Waco Flying Service is building a new hangar at Waco Regional Airport, where it hopes to add charter service, helicopter flight instruction and sightseeing rides in helicopters.

Waco Flying Service already offers flight lessons in planes at Waco Regional Airport, but expansion is in the air.

The company hopes to add charter service and helicopter flying lessons as well as sightseeing trips above the city.

It also is building a fuel farm to keep its own planes running, but it will consider selling fuel to the public. That would put the firm in competition with Texas Aero, the only purveyor of aviation gas and jet fuel at the airport.

Waco Flying Service began leasing space at the airport in January 2011. The steel frame of a 12,000-square-foot hangar and 5,000 square feet of office space is under construction.

The company aims to have the building finished by mid-August. Clark Brooks, 23, who graduated from Baylor University with a degree in aviation sciences, runs Waco Flying Service with financial backing from his father, Joe Brooks.

Clark Brooks said he is investing about $1.2 million in the hangar and fuel tanks.

Waco Flying Service offers flight lessons in Cessna 172, Cessna 150 and Grumman Cougar Twin Engine planes.

“We do have a lot of demand and are just booked solid,” Clark Brooks said.

He said his 80 full-time students include teenagers, college students and middle-aged men.

Brooks gives would-be pilots a feel for the school by offering a 30-minute flight for $49.99. If they are hooked, they sign up for training to secure a license to fly most single-engine aircraft.

The cost can range from $5,000 to $7,000.

Early start

Clark Brooks started flying when he was 13 years old.

“I’ve never done anything else and I wanted to make a career of it,” he said.

He will purchase a King Air 200 and hire a charter pilot to carry customers “almost anywhere” for business or pleasure. Brooks is licensed to fly helicopters and is anxious to teach others to use choppers.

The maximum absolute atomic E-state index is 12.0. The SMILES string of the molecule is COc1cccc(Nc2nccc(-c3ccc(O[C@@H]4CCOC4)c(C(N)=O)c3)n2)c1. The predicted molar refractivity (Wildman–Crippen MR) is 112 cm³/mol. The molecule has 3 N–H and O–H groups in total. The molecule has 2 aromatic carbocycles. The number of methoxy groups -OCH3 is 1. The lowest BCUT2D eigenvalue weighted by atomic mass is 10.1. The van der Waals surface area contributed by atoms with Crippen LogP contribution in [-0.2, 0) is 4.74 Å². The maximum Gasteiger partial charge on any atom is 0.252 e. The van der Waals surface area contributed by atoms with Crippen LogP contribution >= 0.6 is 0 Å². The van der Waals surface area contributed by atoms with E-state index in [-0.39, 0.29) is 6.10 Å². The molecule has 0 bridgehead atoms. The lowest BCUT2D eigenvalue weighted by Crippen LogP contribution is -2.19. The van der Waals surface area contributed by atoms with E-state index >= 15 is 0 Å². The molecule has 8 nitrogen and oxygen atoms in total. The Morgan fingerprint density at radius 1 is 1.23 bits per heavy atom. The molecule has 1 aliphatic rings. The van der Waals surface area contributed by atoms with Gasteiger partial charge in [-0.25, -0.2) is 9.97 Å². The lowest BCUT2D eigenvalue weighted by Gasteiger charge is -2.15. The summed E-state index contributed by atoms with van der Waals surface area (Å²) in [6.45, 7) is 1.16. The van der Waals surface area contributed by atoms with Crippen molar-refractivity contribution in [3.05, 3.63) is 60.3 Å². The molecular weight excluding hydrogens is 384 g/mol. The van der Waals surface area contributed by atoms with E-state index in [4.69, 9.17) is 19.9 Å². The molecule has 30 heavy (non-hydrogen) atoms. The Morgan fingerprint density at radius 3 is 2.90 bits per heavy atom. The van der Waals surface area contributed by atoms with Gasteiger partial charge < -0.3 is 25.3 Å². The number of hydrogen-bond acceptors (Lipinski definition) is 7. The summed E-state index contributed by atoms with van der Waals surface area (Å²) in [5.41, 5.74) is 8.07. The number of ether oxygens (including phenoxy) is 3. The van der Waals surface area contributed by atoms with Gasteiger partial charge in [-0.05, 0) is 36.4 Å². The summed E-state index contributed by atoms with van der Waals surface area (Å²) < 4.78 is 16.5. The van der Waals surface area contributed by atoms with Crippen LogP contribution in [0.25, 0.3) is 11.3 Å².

“Over the next 10 years, there will be a huge need for helicopter pilots,” he said.

He said the number of new pilots is not keeping pace with pilots who learned to fly during the Vietnam War and are retiring.

Jim Rowland, director of the aerospace division at Texas State Technical College and the TSTC airport, said he can’t speak to national trends, but acknowledged Texas is facing a shortfall in helicopter pilot.

That is why next summer TSTC will partner with two flying services, including the Dallas area’s Sky Helicopter, to offer an associate’s degree in helicopter pilot training.

Unfilled spots

“I know of two companies with probably 30 unfilled slots that just can’t find qualified pilots,” Rowland said.

He said pilots are needed to make runs to oil rigs in the Gulf of Mexico; handle flights for emergency medical services, and retrieve information for weather services and television news stations.

But securing a private helicopter flying license is only the beginning, Rowland said. Pilots need license upgrades and preferably up to 1,500 hours of flying experience to secure employment.

Military veterans already have accumulated these hours, while others try to accrue them by serving as instructors.

“In most cases, it’s probably going to take three years to get hired by a company,” he said.

Brooks said he is not deterred. He intends to buy a helicopter shortly after his hangar is complete, probably spending about $300,000 on it.

He would like to add a second by year’s end.

Besides providing instruction, he wants to give people a bird’s-eye view of the city via helicopter.

Fuel farm

Brooks said he is building a fuel farm to satisfy his own fuel needs. He thinks he can recoup his investment in about three years by not having to pay the per-gallon markup that Texas Aero charges customers.

Whether his company will make the leap into selling fuel to the public remains to be seen.

Tommy Miller, director of operations at Texas Aero, said he sells about 9,000 gallons of avgas monthly for use in planes powered by piston engines, and about 55,000 gallons of jet fuel.

“Our biggest sales involve corporate jets carrying executives with business in Waco,” he said.

Miller said Texas Aero also serves the American Eagle and United Express commuter flights to Dallas and Houston.

Texas Aero, which has operated since 1971, also sells and maintains aircraft.

“I don’t believe this company (Waco Flying Service) poses much of a threat as long as we keep doing what we’re doing,” he said.

“It’s all about customer service and we provide a lot of services that people don’t realize.

“We help people with car rentals and hotel reservations if they’re spending the night.”


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